|Topic Review (Newest First)|
|12-08-2011 12:47 PM|
Originally Posted by BELLATRIX1965 View Post
Really, the load on the windlass should not be great if a proper chain stopper is used. That is where the big snatch loads are.
|12-07-2011 08:37 AM|
Originally Posted by BELLATRIX1965 View Post
|12-07-2011 08:32 AM|
|BELLATRIX1965||Can anybody recommend a good source for G10 plate? Preferably about 5/8" thick, and maybe about 12" by 12" size? Just need a backing plate for an anchor windlass - not a full sheet of the stuff!|
|12-07-2011 08:01 AM|
Any of the HDPE products lack the stability to prevent flex and properly "back", unless VERY thick. The ability for anything, even 5200, to stick to them for long is what really makes them a poor choice though..
I had a customer use 3/4" HDPE for backing plates, Sea Board (same as Starboard) and in one season 3 out of 7 were known to be leaking. They provided no support and the flexing when turning the handles cause the seal to leak.
A small batch of boat builders tried this over the years, mostly small power boat builders, and I suspect also ran into problems. At the last boat show I did not see any of them using it for backing blocks any more, even ones I'd recalled seeing in the past... HDPE is very flexible and you might as well be trying to bed a Teflon frying pan, sealant wise... Nothing really stocks to it...
Leave the cutting boards in the galley and use known time tested and proven methods below water to keep your boat from sinking or leaking...
Of course you don't need to take my advice here's what the manufacturer says:
"King StarBoard®, King StarBoard® ST, King ColorCore®, King ColorBoard® and King CuttingBoard® can not be glued using standard adhesives. Products like 3M’s 5200 work well as a water sealing caulk but will not adhere King StarBoard® to itself or other materials in a permanent bond."
|12-07-2011 07:29 AM|
|jacob30||McMaster Carr sells a 12"x 12" 3/4" thick fiberglass sheet for $30. I just used it for my backing plates. So far worked great. Search GPO3 for the part.|
|12-06-2011 11:22 PM|
I partially agree with the above - plywood is better than solid wood. But the backing plate, whatever it is made of, should be on the underside of the deck, not the liner as there is a gap between the liner and the deck. Tightening the bolts will move the liner closer to the deck. I would try to get the backing block right under the deck.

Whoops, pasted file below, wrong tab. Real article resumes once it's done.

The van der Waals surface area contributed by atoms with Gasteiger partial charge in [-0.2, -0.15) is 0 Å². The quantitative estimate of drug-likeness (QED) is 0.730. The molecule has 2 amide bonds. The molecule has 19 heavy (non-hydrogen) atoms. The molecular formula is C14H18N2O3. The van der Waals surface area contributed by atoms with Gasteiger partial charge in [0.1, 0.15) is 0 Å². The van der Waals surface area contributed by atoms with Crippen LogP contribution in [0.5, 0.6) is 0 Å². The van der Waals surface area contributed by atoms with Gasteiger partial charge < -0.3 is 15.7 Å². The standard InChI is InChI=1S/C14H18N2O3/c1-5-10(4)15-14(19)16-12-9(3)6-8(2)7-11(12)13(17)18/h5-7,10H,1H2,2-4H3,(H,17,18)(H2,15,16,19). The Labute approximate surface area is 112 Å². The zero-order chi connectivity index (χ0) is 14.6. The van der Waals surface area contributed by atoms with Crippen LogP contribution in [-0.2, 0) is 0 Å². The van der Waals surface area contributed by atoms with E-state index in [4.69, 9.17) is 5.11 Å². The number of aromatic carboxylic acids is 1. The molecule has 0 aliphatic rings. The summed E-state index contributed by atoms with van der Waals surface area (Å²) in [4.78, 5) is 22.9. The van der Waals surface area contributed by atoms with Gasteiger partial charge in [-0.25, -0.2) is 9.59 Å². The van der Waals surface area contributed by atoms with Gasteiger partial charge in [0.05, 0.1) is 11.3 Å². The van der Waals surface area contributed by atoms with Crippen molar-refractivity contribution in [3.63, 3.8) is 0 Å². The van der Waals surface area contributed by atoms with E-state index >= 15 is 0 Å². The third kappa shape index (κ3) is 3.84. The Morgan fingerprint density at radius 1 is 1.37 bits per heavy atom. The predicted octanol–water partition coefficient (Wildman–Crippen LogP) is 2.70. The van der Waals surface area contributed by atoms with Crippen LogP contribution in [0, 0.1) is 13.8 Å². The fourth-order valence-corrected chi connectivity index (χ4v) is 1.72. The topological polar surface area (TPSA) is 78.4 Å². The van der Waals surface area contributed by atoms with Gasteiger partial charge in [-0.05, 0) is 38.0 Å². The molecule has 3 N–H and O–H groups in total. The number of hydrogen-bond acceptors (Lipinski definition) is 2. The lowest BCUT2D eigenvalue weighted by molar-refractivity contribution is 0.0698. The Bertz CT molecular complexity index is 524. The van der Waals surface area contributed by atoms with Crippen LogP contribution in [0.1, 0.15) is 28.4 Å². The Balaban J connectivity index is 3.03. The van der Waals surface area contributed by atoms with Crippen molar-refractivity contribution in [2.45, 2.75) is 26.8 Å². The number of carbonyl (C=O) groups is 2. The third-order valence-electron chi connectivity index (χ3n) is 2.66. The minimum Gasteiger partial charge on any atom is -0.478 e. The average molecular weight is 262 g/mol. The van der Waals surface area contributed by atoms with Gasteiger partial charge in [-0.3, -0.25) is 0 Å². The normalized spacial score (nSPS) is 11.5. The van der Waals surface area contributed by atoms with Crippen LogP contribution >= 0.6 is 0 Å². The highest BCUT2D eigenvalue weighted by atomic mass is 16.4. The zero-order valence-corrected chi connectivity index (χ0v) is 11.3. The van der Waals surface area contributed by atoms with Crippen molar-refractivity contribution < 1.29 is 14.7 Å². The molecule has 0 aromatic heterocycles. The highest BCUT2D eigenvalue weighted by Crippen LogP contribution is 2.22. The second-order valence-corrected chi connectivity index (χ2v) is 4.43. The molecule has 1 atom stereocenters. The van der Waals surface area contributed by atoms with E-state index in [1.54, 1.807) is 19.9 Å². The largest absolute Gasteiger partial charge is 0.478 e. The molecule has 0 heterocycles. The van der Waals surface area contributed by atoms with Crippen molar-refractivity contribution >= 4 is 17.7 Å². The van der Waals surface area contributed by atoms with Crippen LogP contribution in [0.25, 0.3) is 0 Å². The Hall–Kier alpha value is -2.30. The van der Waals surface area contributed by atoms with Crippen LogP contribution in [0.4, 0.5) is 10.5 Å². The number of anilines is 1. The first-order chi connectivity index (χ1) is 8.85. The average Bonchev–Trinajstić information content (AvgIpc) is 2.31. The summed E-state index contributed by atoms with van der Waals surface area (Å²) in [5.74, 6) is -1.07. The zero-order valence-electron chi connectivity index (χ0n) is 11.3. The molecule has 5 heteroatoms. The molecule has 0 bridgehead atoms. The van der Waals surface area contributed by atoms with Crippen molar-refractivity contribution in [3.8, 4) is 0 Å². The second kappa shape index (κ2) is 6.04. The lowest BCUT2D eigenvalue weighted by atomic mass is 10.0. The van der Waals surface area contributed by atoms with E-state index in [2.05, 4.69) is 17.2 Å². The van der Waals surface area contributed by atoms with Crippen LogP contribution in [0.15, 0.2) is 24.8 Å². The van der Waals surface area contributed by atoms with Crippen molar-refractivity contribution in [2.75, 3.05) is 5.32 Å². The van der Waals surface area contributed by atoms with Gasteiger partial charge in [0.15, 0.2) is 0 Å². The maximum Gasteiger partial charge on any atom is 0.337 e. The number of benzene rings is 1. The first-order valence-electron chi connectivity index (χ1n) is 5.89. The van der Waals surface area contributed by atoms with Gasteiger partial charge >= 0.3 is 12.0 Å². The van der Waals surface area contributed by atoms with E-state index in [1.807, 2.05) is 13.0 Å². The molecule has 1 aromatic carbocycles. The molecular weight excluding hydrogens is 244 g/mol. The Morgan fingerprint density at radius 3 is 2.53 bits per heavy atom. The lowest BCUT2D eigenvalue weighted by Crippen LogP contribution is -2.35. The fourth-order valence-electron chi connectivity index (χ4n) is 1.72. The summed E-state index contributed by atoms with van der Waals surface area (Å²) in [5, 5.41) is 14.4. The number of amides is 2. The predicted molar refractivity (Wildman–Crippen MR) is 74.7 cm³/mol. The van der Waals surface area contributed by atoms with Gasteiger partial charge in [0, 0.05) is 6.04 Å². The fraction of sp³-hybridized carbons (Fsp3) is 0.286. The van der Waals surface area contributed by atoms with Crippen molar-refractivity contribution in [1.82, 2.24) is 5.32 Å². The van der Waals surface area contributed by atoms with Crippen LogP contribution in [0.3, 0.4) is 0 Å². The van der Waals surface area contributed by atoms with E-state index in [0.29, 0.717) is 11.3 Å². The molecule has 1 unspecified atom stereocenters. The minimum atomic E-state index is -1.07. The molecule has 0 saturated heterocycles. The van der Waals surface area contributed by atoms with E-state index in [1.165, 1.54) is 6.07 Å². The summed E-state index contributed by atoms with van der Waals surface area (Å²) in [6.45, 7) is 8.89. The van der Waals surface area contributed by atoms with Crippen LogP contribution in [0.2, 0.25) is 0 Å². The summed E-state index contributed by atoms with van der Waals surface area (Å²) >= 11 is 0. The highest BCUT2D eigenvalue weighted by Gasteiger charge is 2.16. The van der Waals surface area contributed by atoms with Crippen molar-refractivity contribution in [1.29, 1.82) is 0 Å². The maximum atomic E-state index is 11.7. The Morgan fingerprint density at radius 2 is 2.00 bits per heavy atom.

As far as epoxying the backing block to the deck, or the inside of the hull in the case of a through hull, I think it is the best idea as it will become part of the hull or deck, strengthening it a great deal.
For through hull installation, see this link: Replacing Thru-Hulls and Seacocks Photo Gallery by Compass Marine at pbase.com
And fiberglass or G10 is ideal. What I do is save any fiberglass scraps I remove from any boat - mine or others as I work on boats - and cut backers from them for my use. Any boatbuilder should have offcuts as well, probably free for the asking.
|12-06-2011 11:05 PM|
I wouldn't use cutting board, or any other plastic, for a backer plate. Plywood is easy to work and lasts a pretty long time.
Solid stock is not a good idea if you are considering using wood. The cross lamination of the grain in plywood is preferred, it won't split and doesn't have internal tension like a piece of oak. I use 3/4" marine ply for through-hulls and I soak them in Smith's epoxy at least twice. I wouldn't epoxy to the hull, as the washer will be removed when the thru-hull is next replaced. Hopefully after I don't own the boat anymore.
|12-06-2011 10:47 PM|
I'm about to add backing plates myself. G10 was recommended and it certainly makes sense but I was thinking about hardwood oak for convenience and cost. Home depot sells 0.5"x6"x4' for $13 that would make several plates. Also in my boat many of these backing plates would be visible and stained oak would blend in nicely.
How much advantage is there to epoxying to the hull? I don't like permanently attaching anything and second, I think I have an interior liner that would make this less useful?
|04-09-2011 06:08 PM|
|Baywind||I got a used SS sheet that was a toe kick off a door at a building for free. I cut it with my grinder and then sand the edges smooth and corners round. It is tough to drill the holes but it is strong and looks good.|
|04-09-2011 06:38 AM|
|DonScribner||Cutting boards are usually HDPE (High Density PolyEthylene). If you are interested in using a plastic, use UHMW (Ultra High Molecular Weight polyethylene). It's more expensive but still affordable in the sizes that you would require. We shim skylights weighing many tons with the stuff. It is available, among other places, at McMasterCarr.com|
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